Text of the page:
For phase noise, generally finding something with an upgraded oscillator will almost always be better than the base version, but if you look through the datasheet and find a phase noise analysis software option, then the rest of the system's hardware is already designed around being able to measure those aspects.  You also very rarely find it on instruments without 10Hz RBW or lower - the small fluctuations just don't show up that well with a 100Hz RBW.  But in mentioning it, don't forget to figure what options it comes with into what you're considering - sometimes you can still buy upgrades, but they will be expensive, so if you find a unit that has some extra options enabled that look interesting, it could be worth some premium over a regular unit since it's otherwise difficult to get them.

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Re: Spectrum Analyzers: Old Big Iron or New from China?
« Reply #21 on: October 18, 2018, 03:50:17 pm »
Old big iron for work, new Chinese plastic for shelf decoration. Your choice.
 

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Re: Spectrum Analyzers: Old Big Iron or New from China?
« Reply #22 on: October 18, 2018, 04:34:00 pm »
Thanks for the insights. So I get the impression from what you wrote that going for 22 GHz isn't going to be worthwhile unless I'm also getting one of the huge 2 part HP boat anchors anyway? Are there any specific SAs that meet the criteria you mention, including phase noise? That isn't mentioned in the buyers guide.

Not specifically in regards to the boat anchors, but just generally.  The price scales up pretty significantly with bandwidth and with product generation, so if you don't need those top 10-15GHz, going with the lower bandwidth option will probably get you a product generation or better more advanced of an instrument which will mean lower noise, probably higher sweep speed, and more features, so if you don't have a direct need for the bandwidth, you can save a bit or get some other performance and quality of life benefits instead.  Nearly every newer generation of SAs by the same company is going to have somewhat better performance across the board, and is more likely to have nice UI enhancements, connectivity options, or extra analysis features.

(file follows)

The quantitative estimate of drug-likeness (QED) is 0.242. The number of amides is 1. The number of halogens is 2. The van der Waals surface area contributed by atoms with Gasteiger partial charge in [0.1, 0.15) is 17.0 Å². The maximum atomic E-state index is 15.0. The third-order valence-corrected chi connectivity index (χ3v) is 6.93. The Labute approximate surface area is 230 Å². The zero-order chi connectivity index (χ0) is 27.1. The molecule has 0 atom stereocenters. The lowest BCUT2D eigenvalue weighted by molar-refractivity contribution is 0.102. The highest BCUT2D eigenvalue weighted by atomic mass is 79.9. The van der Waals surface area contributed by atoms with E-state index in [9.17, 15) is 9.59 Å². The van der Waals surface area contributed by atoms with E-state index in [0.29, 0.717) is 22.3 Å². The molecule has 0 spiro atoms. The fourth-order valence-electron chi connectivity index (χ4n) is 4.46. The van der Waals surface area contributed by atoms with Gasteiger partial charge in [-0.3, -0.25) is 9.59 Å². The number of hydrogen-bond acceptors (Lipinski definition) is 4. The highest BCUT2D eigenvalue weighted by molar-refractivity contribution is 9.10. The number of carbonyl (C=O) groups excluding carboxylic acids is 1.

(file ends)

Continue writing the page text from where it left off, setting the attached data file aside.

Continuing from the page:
For phase noise, generally finding something with an upgraded oscillator will almost always be better than the base version, but if you look through the datasheet and find a phase noise analysis software option, then the rest of the system's hardware is already designed around being able to measure those aspects.  You also very rarely find it on instruments without 10Hz RBW or lower - the small fluctuations just don't show up that well with a 100Hz RBW.  But in mentioning it, don't forget to figure what options it comes with into what you're considering - sometimes you can still buy upgrades, but they will be expensive, so if you find a unit that has some extra options enabled that look interesting, it could be worth some premium over a regular unit since it's otherwise difficult to get them.

Awesome, thanks again for your feedback. This has been a huge help! I'm going to keep shopping around for a while till I become very familiar with what's out there...and who knows? Could find a good deal. :)
 

Online Mr. Scram